For Daniel Anderson, the main thing that distinguishes the Challenge Cup final from any other game is that his four kids – ages 11, nine, five and three – get an exciting coach ride to London. They are also the main reason why Anderson will not be making that journey again himself in the foreseeable future.
They don't do Job Centres in Australia but if they did, the St Helens coach would be going straight from the line-up at Wembley to the lines of those looking for work. The most successful coach in Britain for the last three years is going home to unemployment. "It's not something that I fear," he says. "I was never a professional rugby league player. I was an ordinary Joe amateur and, before I coached, I was in the workforce."
The former maths teacher has done his sums. "Counting our time in New Zealand, we've been away eight years. The kids have cousins they've never seen."
It is surprising how little his British achievements seem to count for in Australia, where less obviously qualified candidates have coaching jobs ahead of him. Ahead of Saturday's final against Hull he has one Super League title, two Cups, three League Leaders' Trophies and a World Club Challenge. "I can't do any more than I've done," he says.
They might not be impressed in Australia but, after an unpromising start, the former New Zealand Warriors coach has won over the people of St Helens. It's easy to forget that when he first arrived in 2005, fans were demonstrating for the reinstatement of the sacked Ian Millward.
"That didn't faze me," he says. "I wasn't here to be the fans' friend. I had to earn some respect from them." That respect grew into a real rapport, with Anderson feeling comfortable in his second home. "It's not the most affluent area but nor is western Sydney, where I come from. The people are very similar – very honest, hard-working and genuine. I've really enjoyed Knowsley Road. I live nearby, walk to every match and we've turned it into a bit of a fortress."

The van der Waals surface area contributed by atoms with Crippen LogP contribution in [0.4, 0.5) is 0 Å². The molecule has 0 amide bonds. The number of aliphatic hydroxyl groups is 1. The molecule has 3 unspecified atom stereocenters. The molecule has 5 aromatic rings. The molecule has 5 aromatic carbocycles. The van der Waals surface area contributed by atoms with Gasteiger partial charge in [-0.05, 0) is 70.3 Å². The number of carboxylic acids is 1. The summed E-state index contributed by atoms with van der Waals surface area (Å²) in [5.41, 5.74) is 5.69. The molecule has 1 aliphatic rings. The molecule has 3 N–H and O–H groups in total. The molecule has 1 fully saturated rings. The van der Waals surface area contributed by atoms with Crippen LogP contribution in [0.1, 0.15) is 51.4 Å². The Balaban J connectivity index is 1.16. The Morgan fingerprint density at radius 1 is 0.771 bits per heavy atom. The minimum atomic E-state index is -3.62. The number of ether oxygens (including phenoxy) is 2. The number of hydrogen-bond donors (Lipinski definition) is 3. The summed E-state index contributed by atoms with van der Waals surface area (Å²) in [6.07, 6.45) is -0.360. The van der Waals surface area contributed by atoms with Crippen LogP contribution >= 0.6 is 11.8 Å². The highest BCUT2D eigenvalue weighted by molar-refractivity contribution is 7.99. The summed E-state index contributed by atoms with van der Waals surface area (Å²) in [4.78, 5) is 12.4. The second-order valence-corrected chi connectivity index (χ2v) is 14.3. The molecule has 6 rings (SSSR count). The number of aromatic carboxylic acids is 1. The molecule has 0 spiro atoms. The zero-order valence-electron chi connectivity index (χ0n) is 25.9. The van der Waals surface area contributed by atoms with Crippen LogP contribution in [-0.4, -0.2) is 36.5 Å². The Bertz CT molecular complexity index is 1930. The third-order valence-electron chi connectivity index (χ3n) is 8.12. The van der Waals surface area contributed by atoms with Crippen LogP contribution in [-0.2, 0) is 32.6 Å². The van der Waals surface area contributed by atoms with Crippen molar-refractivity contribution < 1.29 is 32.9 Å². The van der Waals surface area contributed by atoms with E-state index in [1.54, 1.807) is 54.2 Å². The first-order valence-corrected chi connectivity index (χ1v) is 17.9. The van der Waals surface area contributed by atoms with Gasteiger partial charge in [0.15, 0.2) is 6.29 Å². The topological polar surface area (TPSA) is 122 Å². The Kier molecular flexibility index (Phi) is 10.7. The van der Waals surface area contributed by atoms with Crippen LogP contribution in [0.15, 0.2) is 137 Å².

Setbacks have been rare but Anderson remembers the Challenge Cup semi-final defeat by Hull at Huddersfield, shortly after he arrived three years ago. "You remember the bitter pills as well as the highlights. That was just a case of being beaten by a better side on the day."
That memory will, he believes, ensure that his senior players do not take Hull lightly, despite their deplorable form this season. "We've too much experience to fall into that trap," he says. A big slice of that experience comes from the club captain Paul Sculthorpe, who also leaves at the end of this season after two years largely ruined by injury.
Sculthorpe will test his latest injury – a hamstring – against Huddersfield today. If he comes through safely, he will leave his coach with a selection headache.
Anderson knows how important it is to leave a club in the right way. "I want Paul to finish his time at St Helens in a successful manner, I really do," he says. "But our season doesn't finish on Saturday and sentiment can only go so far." That typical dose of realism could serve as the epitaph for the Anderson era.Reuse content